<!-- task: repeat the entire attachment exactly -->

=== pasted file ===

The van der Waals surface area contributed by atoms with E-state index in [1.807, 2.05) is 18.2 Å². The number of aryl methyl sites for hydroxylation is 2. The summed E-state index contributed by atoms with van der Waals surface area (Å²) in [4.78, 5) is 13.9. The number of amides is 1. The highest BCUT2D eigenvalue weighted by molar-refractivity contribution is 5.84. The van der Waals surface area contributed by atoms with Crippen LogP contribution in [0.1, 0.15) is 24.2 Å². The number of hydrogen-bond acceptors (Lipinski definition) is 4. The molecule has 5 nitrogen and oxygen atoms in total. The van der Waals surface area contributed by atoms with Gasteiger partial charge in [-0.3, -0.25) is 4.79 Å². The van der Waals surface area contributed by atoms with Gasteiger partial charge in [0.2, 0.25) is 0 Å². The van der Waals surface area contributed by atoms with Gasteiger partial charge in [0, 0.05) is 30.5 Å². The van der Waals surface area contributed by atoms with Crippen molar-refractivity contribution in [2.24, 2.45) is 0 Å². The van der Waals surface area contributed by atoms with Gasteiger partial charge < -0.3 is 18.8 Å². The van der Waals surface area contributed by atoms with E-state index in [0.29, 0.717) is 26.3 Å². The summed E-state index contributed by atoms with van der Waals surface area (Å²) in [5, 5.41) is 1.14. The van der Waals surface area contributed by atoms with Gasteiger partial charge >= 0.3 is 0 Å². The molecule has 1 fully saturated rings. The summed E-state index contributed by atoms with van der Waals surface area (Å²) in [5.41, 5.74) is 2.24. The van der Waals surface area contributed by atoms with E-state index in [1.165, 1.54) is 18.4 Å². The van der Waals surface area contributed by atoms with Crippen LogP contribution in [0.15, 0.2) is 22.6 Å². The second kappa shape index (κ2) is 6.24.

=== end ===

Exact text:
The van der Waals surface area contributed by atoms with E-state index in [1.807, 2.05) is 18.2 Å². The number of aryl methyl sites for hydroxylation is 2. The summed E-state index contributed by atoms with van der Waals surface area (Å²) in [4.78, 5) is 13.9. The number of amides is 1. The highest BCUT2D eigenvalue weighted by molar-refractivity contribution is 5.84. The van der Waals surface area contributed by atoms with Crippen LogP contribution in [0.1, 0.15) is 24.2 Å². The number of hydrogen-bond acceptors (Lipinski definition) is 4. The molecule has 5 nitrogen and oxygen atoms in total. The van der Waals surface area contributed by atoms with Gasteiger partial charge in [-0.3, -0.25) is 4.79 Å². The van der Waals surface area contributed by atoms with Gasteiger partial charge in [0.2, 0.25) is 0 Å². The van der Waals surface area contributed by atoms with Gasteiger partial charge in [0, 0.05) is 30.5 Å². The van der Waals surface area contributed by atoms with Crippen molar-refractivity contribution in [2.24, 2.45) is 0 Å². The van der Waals surface area contributed by atoms with Gasteiger partial charge < -0.3 is 18.8 Å². The van der Waals surface area contributed by atoms with E-state index in [0.29, 0.717) is 26.3 Å². The summed E-state index contributed by atoms with van der Waals surface area (Å²) in [5, 5.41) is 1.14. The van der Waals surface area contributed by atoms with Gasteiger partial charge >= 0.3 is 0 Å². The molecule has 1 fully saturated rings. The summed E-state index contributed by atoms with van der Waals surface area (Å²) in [5.41, 5.74) is 2.24. The van der Waals surface area contributed by atoms with E-state index in [1.165, 1.54) is 18.4 Å². The van der Waals surface area contributed by atoms with Crippen LogP contribution in [0.15, 0.2) is 22.6 Å². The second kappa shape index (κ2) is 6.24.